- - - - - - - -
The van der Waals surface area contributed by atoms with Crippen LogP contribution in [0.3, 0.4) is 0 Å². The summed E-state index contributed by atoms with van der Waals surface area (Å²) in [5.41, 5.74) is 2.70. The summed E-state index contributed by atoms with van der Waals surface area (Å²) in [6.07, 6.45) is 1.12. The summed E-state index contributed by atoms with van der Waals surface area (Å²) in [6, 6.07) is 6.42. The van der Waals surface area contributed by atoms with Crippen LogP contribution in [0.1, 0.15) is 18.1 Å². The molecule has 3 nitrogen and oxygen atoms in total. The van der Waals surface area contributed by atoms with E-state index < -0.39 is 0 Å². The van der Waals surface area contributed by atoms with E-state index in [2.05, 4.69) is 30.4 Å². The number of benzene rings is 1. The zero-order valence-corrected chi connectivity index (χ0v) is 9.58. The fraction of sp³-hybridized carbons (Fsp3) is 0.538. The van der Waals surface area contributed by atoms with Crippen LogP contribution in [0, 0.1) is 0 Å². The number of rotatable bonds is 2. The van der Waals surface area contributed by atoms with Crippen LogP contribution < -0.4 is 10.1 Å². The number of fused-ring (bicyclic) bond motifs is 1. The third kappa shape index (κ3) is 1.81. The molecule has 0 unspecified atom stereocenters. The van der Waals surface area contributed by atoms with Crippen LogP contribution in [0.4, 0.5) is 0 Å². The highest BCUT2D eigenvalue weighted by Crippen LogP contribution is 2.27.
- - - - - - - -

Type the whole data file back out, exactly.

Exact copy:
The van der Waals surface area contributed by atoms with Crippen LogP contribution in [0.3, 0.4) is 0 Å². The summed E-state index contributed by atoms with van der Waals surface area (Å²) in [5.41, 5.74) is 2.70. The summed E-state index contributed by atoms with van der Waals surface area (Å²) in [6.07, 6.45) is 1.12. The summed E-state index contributed by atoms with van der Waals surface area (Å²) in [6, 6.07) is 6.42. The van der Waals surface area contributed by atoms with Crippen LogP contribution in [0.1, 0.15) is 18.1 Å². The molecule has 3 nitrogen and oxygen atoms in total. The van der Waals surface area contributed by atoms with E-state index < -0.39 is 0 Å². The van der Waals surface area contributed by atoms with E-state index in [2.05, 4.69) is 30.4 Å². The number of benzene rings is 1. The zero-order valence-corrected chi connectivity index (χ0v) is 9.58. The fraction of sp³-hybridized carbons (Fsp3) is 0.538. The van der Waals surface area contributed by atoms with Crippen LogP contribution in [0, 0.1) is 0 Å². The number of rotatable bonds is 2. The van der Waals surface area contributed by atoms with Crippen LogP contribution < -0.4 is 10.1 Å². The number of fused-ring (bicyclic) bond motifs is 1. The third kappa shape index (κ3) is 1.81. The molecule has 0 unspecified atom stereocenters. The van der Waals surface area contributed by atoms with Crippen LogP contribution in [0.4, 0.5) is 0 Å². The highest BCUT2D eigenvalue weighted by Crippen LogP contribution is 2.27.